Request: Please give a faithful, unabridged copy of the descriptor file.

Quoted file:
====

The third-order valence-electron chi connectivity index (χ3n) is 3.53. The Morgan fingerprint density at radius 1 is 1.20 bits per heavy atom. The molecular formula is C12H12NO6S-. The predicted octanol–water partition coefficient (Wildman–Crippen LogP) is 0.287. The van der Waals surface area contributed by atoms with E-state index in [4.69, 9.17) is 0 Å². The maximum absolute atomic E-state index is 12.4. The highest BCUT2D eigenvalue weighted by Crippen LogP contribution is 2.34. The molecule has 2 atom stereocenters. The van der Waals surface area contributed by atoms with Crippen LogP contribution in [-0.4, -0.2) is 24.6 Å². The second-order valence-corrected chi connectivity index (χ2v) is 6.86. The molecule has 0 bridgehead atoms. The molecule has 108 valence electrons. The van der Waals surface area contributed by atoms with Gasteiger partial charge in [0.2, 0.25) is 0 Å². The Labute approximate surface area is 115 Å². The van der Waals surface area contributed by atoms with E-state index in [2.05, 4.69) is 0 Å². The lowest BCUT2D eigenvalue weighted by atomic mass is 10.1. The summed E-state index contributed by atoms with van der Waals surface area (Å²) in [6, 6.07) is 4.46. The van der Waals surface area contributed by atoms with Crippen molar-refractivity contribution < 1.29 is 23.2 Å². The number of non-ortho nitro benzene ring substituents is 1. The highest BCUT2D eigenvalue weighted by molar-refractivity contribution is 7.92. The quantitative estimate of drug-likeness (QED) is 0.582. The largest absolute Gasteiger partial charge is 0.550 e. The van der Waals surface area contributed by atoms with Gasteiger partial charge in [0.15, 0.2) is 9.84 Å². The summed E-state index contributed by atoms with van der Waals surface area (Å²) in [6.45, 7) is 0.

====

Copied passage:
The third-order valence-electron chi connectivity index (χ3n) is 3.53. The Morgan fingerprint density at radius 1 is 1.20 bits per heavy atom. The molecular formula is C12H12NO6S-. The predicted octanol–water partition coefficient (Wildman–Crippen LogP) is 0.287. The van der Waals surface area contributed by atoms with E-state index in [4.69, 9.17) is 0 Å². The maximum absolute atomic E-state index is 12.4. The highest BCUT2D eigenvalue weighted by Crippen LogP contribution is 2.34. The molecule has 2 atom stereocenters. The van der Waals surface area contributed by atoms with Crippen LogP contribution in [-0.4, -0.2) is 24.6 Å². The second-order valence-corrected chi connectivity index (χ2v) is 6.86. The molecule has 0 bridgehead atoms. The molecule has 108 valence electrons. The van der Waals surface area contributed by atoms with Gasteiger partial charge in [0.2, 0.25) is 0 Å². The Labute approximate surface area is 115 Å². The van der Waals surface area contributed by atoms with E-state index in [2.05, 4.69) is 0 Å². The lowest BCUT2D eigenvalue weighted by atomic mass is 10.1. The summed E-state index contributed by atoms with van der Waals surface area (Å²) in [6, 6.07) is 4.46. The van der Waals surface area contributed by atoms with Crippen molar-refractivity contribution < 1.29 is 23.2 Å². The number of non-ortho nitro benzene ring substituents is 1. The highest BCUT2D eigenvalue weighted by molar-refractivity contribution is 7.92. The quantitative estimate of drug-likeness (QED) is 0.582. The largest absolute Gasteiger partial charge is 0.550 e. The van der Waals surface area contributed by atoms with Gasteiger partial charge in [0.15, 0.2) is 9.84 Å². The summed E-state index contributed by atoms with van der Waals surface area (Å²) in [6.45, 7) is 0.